Sunday, September 18, 2016


Morgan Kelly and Cormac O Grada post in the September 2016 issue of the Quarterly Journal of Economics HERE
“Adam Smith, Watch Prices, and the Industrial Revolution”  
“Although largely absent from modern accounts of the Industrial Revolution, watches were the first mass produced consumer durable, and were Adam Smith’s pre-eminent example of technological progress. In fact, Smith makes the notable claim that watch prices may have fallen by up to 95 per cent over the preceding century; a claim that this paper attempts to evaluate. We look at changes in the reported value of over 3,200 stolen watches from criminal trials in the Old Bailey in London from 1685 to 1810. Before allowing for quality improvements, we find that the real price of watches in nearly all categories falls steadily by 1.3 per cent per year, equivalent to a fall of 75 per cent over a century, showing that sustained innovation in the production of a highly complex artefact had already appeared in one important sector of the British economy by the early eighteenth century.”
(From WN: I.xi.o, p.260):
Effects of the Progress of Improvement upon the real Price of Manufactures
It is the natural effect of improvement, however, to diminish gradually the real price of almost all manufactures. That of the manufacturing workmanship diminishes, perhaps, in all of them without exception. In consequence of better machinery, of greater dexterity, and of a more proper division and distribution of work, all of which are the natural effects ofimprovement, a much smaller quantity of labour becomes requisite for executing any particular piece of work; and though, in consequence of the flourishing circumstances of the society, the real price of labour should rise very considerably, yet the great diminution of the quantity will generally much more than compensate the greatest rise which can happen in the price.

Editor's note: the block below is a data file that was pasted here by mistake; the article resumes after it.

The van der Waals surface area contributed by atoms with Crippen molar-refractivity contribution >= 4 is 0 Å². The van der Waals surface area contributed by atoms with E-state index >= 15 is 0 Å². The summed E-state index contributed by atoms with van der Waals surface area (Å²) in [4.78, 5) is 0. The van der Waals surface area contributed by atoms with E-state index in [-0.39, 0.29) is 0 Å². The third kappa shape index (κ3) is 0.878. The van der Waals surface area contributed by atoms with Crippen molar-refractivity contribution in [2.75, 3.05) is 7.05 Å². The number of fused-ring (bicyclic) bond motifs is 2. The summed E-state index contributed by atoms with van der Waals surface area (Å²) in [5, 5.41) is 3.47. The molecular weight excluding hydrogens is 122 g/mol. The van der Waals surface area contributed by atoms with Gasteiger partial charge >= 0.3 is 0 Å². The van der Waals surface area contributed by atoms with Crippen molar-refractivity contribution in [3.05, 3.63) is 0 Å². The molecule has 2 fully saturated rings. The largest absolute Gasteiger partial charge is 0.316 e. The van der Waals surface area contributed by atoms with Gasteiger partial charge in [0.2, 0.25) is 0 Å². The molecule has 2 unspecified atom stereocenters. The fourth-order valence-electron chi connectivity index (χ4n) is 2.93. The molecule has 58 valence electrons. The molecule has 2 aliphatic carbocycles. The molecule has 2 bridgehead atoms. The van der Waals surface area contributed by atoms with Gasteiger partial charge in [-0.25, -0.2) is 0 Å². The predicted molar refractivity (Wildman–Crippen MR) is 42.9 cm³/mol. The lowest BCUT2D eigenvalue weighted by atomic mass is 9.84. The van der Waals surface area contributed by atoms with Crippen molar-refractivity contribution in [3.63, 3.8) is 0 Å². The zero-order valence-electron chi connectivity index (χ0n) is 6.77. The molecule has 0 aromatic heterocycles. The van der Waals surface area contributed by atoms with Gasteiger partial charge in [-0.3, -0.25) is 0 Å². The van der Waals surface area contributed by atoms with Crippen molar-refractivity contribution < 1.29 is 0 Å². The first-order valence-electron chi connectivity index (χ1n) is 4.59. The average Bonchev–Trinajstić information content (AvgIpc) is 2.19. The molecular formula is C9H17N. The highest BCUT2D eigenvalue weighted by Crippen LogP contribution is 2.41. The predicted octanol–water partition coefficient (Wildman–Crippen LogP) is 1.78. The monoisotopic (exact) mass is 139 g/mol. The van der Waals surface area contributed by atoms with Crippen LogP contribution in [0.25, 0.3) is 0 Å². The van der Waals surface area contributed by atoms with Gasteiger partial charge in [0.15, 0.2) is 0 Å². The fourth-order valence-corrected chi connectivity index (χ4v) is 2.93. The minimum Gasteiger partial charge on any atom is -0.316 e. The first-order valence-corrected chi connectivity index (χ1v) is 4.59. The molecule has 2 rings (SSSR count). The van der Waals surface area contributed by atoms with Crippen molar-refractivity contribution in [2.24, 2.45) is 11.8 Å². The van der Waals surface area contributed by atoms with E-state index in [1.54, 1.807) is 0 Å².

There are, indeed, a few manufactures, in which the necessary rise in the real price of the rude materials will more than compensate all the advantages which improvement can introduce into the execution of the work. In carpenters and joiners work, and in the coarser sort of cabinet work, the necessary rise in the real price of barren timber, in consequenceof the improvement of land, will more than compensate all the advantages which can be derived from the best machinery, the greatest dexterity, and
the most proper division and distribution of work.] But in all cases in which the real price of the rude materials either does not rise at all, or does not rise very much, that of the manufactured commodity sinks very considerably.
This diminution of price has, in the course of the present and preceding century, been most remarkable in those manufactures of which the materials are the coarser metals. A better movement of a watch, than about the middle of the last century could have been bought for twenty pounds, may now perhaps be had for twenty shillings. In the work of cutlers and locksmiths, in all the toys which are made of the coarser metals, and in all those goods which are commonly known by the name of Birmingham and Sheffield ware, there has been, during the same period, a very great reduction of price, though not altogether so great as in watch-work. It has, however, been sufficient to astonish the workmen of every other part of Europe, who in many cases acknowledge that they can produce no work of equal goodness for double, or even for triple the price(WN: I.xi.o, p.260)
This consequence of the increasing output from the division of labour in manufacturing and the constant fall in price per unit of output is by far the most significant aspect of the growth of the commercial organisation of the division of labour. 
It is by far the more important aspect, missed by David Warsh in his counterposing the “pin factory” example, as quoted by Adam Smith word for word from the French Encycopedia in the first book of the Wealth of Nations, with what Warsh describes as the “Invisible Hand” phenomenon in Warsh, D. 2006. Knowledge and the Wealth of Nations: a story of economic discoverey. Norton.

Congratulations to Morgan Kelly and Cormac O Grada for pointing this interesting fact out.


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